Sybrina Fulton Discusses Healing and Civic Responsibility with Swarthmore Community

 President Valerie Smith introducing Fulton.

President Valerie Smith introducing Fulton.

On Monday, October 22nd, Sybrina Fulton, the mother of Trayvon Martin, came to speak at Swarthmore. The event was organized by Dean Dion Lewis, director of of the BCC and dean of the junior class, with support from the Office of the President. It was President Valerie Smith who introduced Fulton to the students, the faculty, the administrators, the EVS techs and other community members assembled in LPAC for the evening.

The audience stood up and cheered loudly as Fulton walked on stage. She began her talk with the same honest humor she would maintain throughout her time on stage that night. She made a special effort to make the audience feel comfortable, making jokes and saying,  “think of this talk as a mom speaking to you. As a citizen speaking to you.”

Starting with the topic of gun violence, Fulton asked audience members whose lives or families’ lives had been affected by “senseless gun violence” to raise their hands. When about half the audience members raised their hands, she nodded, seemingly unsurprised. She then told the audience that we must go  “back to the basics,” that we neglect to ask each other how we are and that, if senseless gun violence is going to end, we must remember to do this. She told the audience that we must remember that a person deserves to live not because of their skin color, religion, gender or class but because they are a human being; and that, she emphasized is the only reason.

Inviting the audience into her experience, she asked if they thoughr that hearing over the phone that her son was shot and killed was the worst day of her life. Contrary to what most of the audience expected, she said it was not. The worst day of her life, she said, was seeing her son at age 17 in a white suit in a casket in the church. She was in the front row and saw his face so peaceful, almost as though he would get up and tell her he was just resting. “To this day I don’t understand it,” she said. “It changed the person I was.”

She described her life before her son’s murder as average and not outstanding. For a long time after his death, she didn’t believe she was strong and didn’t believe those who said she was until one day, when looking in the mirror, she said it to herself. And she became strong. She would and still does have bad days where getting up and getting out is not an option, and she accepts this and honours her space. She emphasized, “The more I wanted my life back, God compelled me to go forward.”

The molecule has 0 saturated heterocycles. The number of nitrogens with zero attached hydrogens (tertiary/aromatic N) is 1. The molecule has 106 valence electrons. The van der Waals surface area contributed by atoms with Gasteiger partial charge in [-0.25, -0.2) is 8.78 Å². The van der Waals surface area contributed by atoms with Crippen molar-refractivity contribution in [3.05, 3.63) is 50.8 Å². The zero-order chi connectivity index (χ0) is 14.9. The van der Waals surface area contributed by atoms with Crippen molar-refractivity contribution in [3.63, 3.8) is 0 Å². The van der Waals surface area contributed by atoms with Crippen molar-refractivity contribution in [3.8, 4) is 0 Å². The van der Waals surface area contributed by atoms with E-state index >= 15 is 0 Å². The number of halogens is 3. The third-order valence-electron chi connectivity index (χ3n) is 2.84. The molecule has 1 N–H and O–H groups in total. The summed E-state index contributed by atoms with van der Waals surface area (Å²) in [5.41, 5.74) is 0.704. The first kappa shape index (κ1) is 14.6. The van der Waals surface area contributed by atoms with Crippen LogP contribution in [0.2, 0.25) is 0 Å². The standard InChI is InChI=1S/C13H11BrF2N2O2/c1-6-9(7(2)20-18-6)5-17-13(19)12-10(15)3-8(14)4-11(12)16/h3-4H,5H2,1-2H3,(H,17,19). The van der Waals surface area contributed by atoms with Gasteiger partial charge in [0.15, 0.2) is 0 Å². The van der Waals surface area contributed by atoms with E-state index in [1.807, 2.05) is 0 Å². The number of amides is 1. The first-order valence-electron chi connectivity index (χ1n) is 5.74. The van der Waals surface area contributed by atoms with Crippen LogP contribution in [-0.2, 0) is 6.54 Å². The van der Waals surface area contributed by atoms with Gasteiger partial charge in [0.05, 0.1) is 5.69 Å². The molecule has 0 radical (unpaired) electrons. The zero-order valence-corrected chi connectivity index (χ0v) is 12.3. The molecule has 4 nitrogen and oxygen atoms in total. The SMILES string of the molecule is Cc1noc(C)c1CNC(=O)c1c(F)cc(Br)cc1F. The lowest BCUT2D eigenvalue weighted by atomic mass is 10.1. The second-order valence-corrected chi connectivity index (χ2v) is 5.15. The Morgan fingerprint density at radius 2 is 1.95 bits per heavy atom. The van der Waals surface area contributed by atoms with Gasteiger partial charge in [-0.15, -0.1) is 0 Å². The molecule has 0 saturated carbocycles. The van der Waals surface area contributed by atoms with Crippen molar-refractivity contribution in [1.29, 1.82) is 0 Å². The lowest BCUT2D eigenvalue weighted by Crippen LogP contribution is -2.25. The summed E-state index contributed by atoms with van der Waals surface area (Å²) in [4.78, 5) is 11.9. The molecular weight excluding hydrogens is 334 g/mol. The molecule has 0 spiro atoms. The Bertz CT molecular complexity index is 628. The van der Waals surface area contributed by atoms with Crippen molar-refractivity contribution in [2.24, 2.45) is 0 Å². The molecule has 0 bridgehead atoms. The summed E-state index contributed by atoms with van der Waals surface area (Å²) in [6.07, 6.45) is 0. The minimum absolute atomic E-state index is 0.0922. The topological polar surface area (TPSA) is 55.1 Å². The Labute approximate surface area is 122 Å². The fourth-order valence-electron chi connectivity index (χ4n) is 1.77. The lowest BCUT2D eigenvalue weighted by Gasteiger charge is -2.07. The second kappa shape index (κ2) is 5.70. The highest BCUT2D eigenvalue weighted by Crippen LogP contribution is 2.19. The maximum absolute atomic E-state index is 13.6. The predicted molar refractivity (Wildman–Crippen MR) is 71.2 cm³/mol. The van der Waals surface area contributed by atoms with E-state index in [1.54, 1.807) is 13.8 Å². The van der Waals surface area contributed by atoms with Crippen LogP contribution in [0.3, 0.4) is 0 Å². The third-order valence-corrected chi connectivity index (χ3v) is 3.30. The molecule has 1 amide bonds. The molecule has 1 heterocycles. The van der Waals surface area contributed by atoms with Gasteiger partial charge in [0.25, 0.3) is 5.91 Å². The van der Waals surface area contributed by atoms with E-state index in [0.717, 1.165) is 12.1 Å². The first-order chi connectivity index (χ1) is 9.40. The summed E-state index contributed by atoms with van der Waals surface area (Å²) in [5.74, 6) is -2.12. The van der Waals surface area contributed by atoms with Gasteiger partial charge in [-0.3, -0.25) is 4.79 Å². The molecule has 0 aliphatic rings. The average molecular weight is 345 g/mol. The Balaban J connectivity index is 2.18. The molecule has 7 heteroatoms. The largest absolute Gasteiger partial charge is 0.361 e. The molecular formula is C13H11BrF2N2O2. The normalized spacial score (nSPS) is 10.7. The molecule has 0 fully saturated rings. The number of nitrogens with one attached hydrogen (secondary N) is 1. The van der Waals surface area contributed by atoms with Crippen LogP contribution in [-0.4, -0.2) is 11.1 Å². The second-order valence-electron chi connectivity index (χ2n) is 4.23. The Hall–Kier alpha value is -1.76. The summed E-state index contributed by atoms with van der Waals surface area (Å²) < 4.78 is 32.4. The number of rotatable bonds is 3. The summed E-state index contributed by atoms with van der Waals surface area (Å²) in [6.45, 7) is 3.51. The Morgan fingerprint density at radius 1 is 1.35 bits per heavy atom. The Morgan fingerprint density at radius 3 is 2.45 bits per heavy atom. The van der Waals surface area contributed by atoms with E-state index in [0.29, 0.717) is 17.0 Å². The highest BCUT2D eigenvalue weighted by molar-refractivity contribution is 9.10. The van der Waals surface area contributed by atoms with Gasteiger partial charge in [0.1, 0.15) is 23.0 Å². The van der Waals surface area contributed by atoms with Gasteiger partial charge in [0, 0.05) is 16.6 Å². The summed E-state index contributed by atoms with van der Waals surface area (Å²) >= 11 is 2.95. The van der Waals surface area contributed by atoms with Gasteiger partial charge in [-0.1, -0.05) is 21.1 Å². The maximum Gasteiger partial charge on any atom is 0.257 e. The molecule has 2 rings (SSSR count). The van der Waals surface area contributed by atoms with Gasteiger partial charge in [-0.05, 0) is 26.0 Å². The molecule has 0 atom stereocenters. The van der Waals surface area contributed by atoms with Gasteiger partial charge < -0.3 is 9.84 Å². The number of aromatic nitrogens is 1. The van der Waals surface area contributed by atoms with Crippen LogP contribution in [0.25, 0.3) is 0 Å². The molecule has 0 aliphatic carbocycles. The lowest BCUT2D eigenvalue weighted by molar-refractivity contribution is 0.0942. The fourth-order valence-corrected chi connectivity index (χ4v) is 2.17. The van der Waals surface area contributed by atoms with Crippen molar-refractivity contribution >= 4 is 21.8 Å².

Attendees enjoying the lecture.

Attendees enjoying the lecture.

She ended her talk with a strong call to action to vote. Fulton explains how she was not interested in politics until now, and that she specifically targets the “young people” to go out and vote. She truly believes that the young generation will change the state of the country, describing the current social and political climate as being “in a crisis.”

During the Q&A portion of the night, one of the audience members revealed herself as  a mother from Florida who was invited to participate in last year’s Circle of Mothers retreat. This initiative is one of many through the Trayvon Martin Foundation, an organization started by Fulton, Tracy Martin, and their son Jahvaris to raise awareness about gun violence. The mother asked how Fulton commemorated Trayvon and his life. This mother’s presence surprised and pleased Fulton, and she answered eloquently, saying that she only celebrates Trayvon’s birthday, never the day he died. “You have to celebrate the birth, and not the death,” she said.

 Fulton speaking.

Fulton speaking.

As the event closed, Fulton was met with the same energy she received when she walked on stage. She was thanked by Dean Lewis, and the night ended with a book signing. The Swarthmore community left with multiple sentiments and reminders of what they could do. In particular, Céline Aziza Kaldas Anderson ‘19 strongly resonated with Fulton’s call to the crowd to go back to the basics. Anderson said, “I think her talking how distant we’ve gotten to recognizing each other’s humanity definitely stuck with me. I think her talking about feeling a call to action and then calling us as young people really stuck with me.”

For Beluchi Okoronkwo ‘22, he felt that this talk was very “communicative” and “upfront” especially in the manner Fulton presented. Overall, for Okoronkwo, from Fulton’s thoughts and words regarding the gun violence she experienced with her son’s death, to her call to action for young people to vote left an empowering impression on the audience. Okoronkwo said, “Her whole demeanor about it reminds me of a quote: ‘throw me to the pack and I come back leading the wolves.’”